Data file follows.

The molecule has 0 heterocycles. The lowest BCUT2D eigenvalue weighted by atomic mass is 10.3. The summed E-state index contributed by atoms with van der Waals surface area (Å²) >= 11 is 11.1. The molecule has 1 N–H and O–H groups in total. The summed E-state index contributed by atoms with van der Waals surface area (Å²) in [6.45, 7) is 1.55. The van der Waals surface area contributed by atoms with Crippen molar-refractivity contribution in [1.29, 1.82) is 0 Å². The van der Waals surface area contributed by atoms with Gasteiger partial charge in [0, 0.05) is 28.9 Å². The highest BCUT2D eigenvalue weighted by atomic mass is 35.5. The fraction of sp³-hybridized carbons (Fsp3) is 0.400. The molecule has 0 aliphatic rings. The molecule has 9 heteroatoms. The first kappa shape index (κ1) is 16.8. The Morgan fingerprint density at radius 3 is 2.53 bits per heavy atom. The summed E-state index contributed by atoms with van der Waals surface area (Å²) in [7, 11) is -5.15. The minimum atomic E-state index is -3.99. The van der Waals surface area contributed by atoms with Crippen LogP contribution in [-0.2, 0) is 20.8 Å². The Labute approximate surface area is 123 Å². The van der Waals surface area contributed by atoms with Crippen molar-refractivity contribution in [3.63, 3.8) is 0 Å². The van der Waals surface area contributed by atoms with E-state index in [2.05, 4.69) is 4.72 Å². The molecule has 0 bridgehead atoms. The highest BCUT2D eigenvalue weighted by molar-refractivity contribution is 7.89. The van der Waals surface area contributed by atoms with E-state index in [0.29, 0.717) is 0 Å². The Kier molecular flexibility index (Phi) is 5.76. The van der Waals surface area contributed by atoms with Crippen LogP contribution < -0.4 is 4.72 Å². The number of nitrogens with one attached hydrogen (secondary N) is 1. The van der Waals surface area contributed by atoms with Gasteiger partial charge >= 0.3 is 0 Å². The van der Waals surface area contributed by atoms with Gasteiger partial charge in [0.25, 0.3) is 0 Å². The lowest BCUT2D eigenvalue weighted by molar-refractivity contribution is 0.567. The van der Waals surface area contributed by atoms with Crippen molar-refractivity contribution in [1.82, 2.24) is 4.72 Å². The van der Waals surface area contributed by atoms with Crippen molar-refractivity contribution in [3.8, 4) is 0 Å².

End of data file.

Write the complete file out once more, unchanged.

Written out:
The molecule has 0 heterocycles. The lowest BCUT2D eigenvalue weighted by atomic mass is 10.3. The summed E-state index contributed by atoms with van der Waals surface area (Å²) >= 11 is 11.1. The molecule has 1 N–H and O–H groups in total. The summed E-state index contributed by atoms with van der Waals surface area (Å²) in [6.45, 7) is 1.55. The van der Waals surface area contributed by atoms with Crippen molar-refractivity contribution in [1.29, 1.82) is 0 Å². The van der Waals surface area contributed by atoms with Gasteiger partial charge in [0, 0.05) is 28.9 Å². The highest BCUT2D eigenvalue weighted by atomic mass is 35.5. The fraction of sp³-hybridized carbons (Fsp3) is 0.400. The molecule has 0 aliphatic rings. The molecule has 9 heteroatoms. The first kappa shape index (κ1) is 16.8. The Morgan fingerprint density at radius 3 is 2.53 bits per heavy atom. The summed E-state index contributed by atoms with van der Waals surface area (Å²) in [7, 11) is -5.15. The minimum atomic E-state index is -3.99. The van der Waals surface area contributed by atoms with Crippen LogP contribution in [-0.2, 0) is 20.8 Å². The Labute approximate surface area is 123 Å². The van der Waals surface area contributed by atoms with Crippen molar-refractivity contribution in [3.63, 3.8) is 0 Å². The van der Waals surface area contributed by atoms with E-state index in [2.05, 4.69) is 4.72 Å². The molecule has 0 bridgehead atoms. The highest BCUT2D eigenvalue weighted by molar-refractivity contribution is 7.89. The van der Waals surface area contributed by atoms with E-state index in [0.29, 0.717) is 0 Å². The Kier molecular flexibility index (Phi) is 5.76. The van der Waals surface area contributed by atoms with Crippen LogP contribution < -0.4 is 4.72 Å². The number of nitrogens with one attached hydrogen (secondary N) is 1. The van der Waals surface area contributed by atoms with Gasteiger partial charge >= 0.3 is 0 Å². The van der Waals surface area contributed by atoms with Gasteiger partial charge in [0.25, 0.3) is 0 Å². The lowest BCUT2D eigenvalue weighted by molar-refractivity contribution is 0.567. The van der Waals surface area contributed by atoms with Crippen molar-refractivity contribution in [1.82, 2.24) is 4.72 Å². The van der Waals surface area contributed by atoms with Crippen molar-refractivity contribution in [3.8, 4) is 0 Å².